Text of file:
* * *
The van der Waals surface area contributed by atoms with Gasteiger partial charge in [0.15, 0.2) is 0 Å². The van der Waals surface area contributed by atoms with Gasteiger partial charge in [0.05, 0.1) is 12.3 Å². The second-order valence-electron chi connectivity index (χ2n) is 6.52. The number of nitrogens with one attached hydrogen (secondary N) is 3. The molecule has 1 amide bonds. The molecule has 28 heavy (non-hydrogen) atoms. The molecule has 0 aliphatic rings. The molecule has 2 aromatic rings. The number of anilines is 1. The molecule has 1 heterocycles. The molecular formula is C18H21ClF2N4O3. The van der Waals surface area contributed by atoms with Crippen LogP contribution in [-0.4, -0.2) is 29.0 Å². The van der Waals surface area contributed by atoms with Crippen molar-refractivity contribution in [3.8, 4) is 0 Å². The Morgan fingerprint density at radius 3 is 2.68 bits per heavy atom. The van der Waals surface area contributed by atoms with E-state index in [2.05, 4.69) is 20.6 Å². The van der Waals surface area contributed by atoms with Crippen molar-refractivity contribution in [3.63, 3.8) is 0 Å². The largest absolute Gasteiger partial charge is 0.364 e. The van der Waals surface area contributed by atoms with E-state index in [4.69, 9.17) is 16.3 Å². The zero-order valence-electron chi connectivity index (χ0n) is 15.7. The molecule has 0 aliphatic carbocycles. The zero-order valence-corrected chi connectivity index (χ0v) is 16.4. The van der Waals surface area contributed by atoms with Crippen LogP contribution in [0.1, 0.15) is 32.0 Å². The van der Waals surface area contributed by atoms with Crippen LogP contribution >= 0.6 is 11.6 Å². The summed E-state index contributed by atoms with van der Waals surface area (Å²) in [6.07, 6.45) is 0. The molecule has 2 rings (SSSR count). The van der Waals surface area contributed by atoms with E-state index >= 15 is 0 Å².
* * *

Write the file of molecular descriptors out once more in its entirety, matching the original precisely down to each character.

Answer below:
The van der Waals surface area contributed by atoms with Gasteiger partial charge in [0.15, 0.2) is 0 Å². The van der Waals surface area contributed by atoms with Gasteiger partial charge in [0.05, 0.1) is 12.3 Å². The second-order valence-electron chi connectivity index (χ2n) is 6.52. The number of nitrogens with one attached hydrogen (secondary N) is 3. The molecule has 1 amide bonds. The molecule has 28 heavy (non-hydrogen) atoms. The molecule has 0 aliphatic rings. The molecule has 2 aromatic rings. The number of anilines is 1. The molecule has 1 heterocycles. The molecular formula is C18H21ClF2N4O3. The van der Waals surface area contributed by atoms with Crippen LogP contribution in [-0.4, -0.2) is 29.0 Å². The van der Waals surface area contributed by atoms with Crippen molar-refractivity contribution in [3.8, 4) is 0 Å². The Morgan fingerprint density at radius 3 is 2.68 bits per heavy atom. The van der Waals surface area contributed by atoms with E-state index in [2.05, 4.69) is 20.6 Å². The van der Waals surface area contributed by atoms with Crippen molar-refractivity contribution in [3.63, 3.8) is 0 Å². The largest absolute Gasteiger partial charge is 0.364 e. The van der Waals surface area contributed by atoms with E-state index in [4.69, 9.17) is 16.3 Å². The zero-order valence-electron chi connectivity index (χ0n) is 15.7. The molecule has 0 aliphatic carbocycles. The zero-order valence-corrected chi connectivity index (χ0v) is 16.4. The van der Waals surface area contributed by atoms with Crippen LogP contribution in [0.1, 0.15) is 32.0 Å². The van der Waals surface area contributed by atoms with Crippen LogP contribution >= 0.6 is 11.6 Å². The summed E-state index contributed by atoms with van der Waals surface area (Å²) in [6.07, 6.45) is 0. The molecule has 2 rings (SSSR count). The van der Waals surface area contributed by atoms with E-state index >= 15 is 0 Å².